Organisation of material in Russian archives

Russian archives subdivide their holdings into fondy, opisi and dela.

The term fond roughly corresponds to the term collection or record group. Each fond is divided into opisi (opis=singular, opisi=plural) or records series. The material in each opis is linked by date or subject or both. Each opis contains between one and several thousand del (delo=singular,del=plural) or files, with 150 del being the average.

a) Finding aids

The Russian term for finding aids - opisi -is, somewhat confusingly, identical to the term describing the first subdivision level of a fond.

The finding aids are usually introduced by information about the organisation or person which is the subject of a given collection. The information in the opisi themselves depends on the nature of the material contained in the collection. Opisi for working documents of central organisations, such as the protocols of the Politburo, contain only information about dates of sessions and numbers of pages in each protocol. In the case of protocols of subdivisions, such as subcommissions, the opisi are more informative, giving a general idea of the questions discussed.

Opisi for all other types of collections are far more detailed, providing informationabout the date and provenance of the material in a given collection, together with an abstract of the documents filed.


The NKVD fond in GARF contains nearly 5 million pages on the work of this organisation from 1917 to 1930. The NKVD is known primarily as 'Stalin's secret police', but such a description does not do justice to the extraordinary scope of the organisation's jurisdiction. The NKVD papers provide information about virtually every aspect of the life of Soviet society. The NKVD oversaw the work of local Soviets, and therefore the fond contains protocols of these organisations. Through its registration bureaux the NKVD collected materials on the issuing of passports for travel abroad, permissions for marriages between Soviet and foreign nationals, applications for Soviet citizenship, changes of name and marital status. Its policing duties including supervision of prisons, labour camps, constructions sites using forced labour, as well as the better-known counter-revolutionary and counter-intelligence duties.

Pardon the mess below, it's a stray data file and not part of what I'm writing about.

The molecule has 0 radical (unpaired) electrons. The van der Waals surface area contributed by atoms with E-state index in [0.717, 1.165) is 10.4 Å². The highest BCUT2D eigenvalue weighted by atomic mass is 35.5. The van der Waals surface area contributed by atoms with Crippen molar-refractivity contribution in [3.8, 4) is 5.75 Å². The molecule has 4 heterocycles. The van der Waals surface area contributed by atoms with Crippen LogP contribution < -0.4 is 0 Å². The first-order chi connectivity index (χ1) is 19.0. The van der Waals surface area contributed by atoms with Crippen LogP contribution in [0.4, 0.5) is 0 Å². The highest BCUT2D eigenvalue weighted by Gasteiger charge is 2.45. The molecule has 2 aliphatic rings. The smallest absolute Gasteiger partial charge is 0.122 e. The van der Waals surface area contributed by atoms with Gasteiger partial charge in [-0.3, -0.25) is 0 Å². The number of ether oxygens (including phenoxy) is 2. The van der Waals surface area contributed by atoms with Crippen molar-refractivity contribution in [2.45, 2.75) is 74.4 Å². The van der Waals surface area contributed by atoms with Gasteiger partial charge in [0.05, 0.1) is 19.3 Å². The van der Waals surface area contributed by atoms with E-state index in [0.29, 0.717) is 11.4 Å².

Classified material

All the material microfilmed under the present project has been declassified in accordance with the laws of the Russian Federation. Where a fond or opis contains material that has not yet been declassified, this is stated in the list of microfilms and in a target on the microfilm itself. Material declassified at a later date will be added to the series as it becomes available.


The Editor owes a debt of gratitude not only to Rosarkhiv and the directors of the three archives, but also to the archivists who have generously provided the information on which this catalogue is based. I would like to take this opportunity to thank Mrs Liudmilla Kosheleva and Mrs Larissa Rogovaia of RTsKhIDNI, Mr. IvanShevchuk of TsKhSD and Mr. Evgenii Lunacharskii and Mr. Oleg Nitseevskiiof GARF. I would also like to thank Mrs Natalia Volkova, who provided the original translations of most of the 2,800 titles listed in this catalogue.

Dr Jana Howlett
Jesus College

March 1995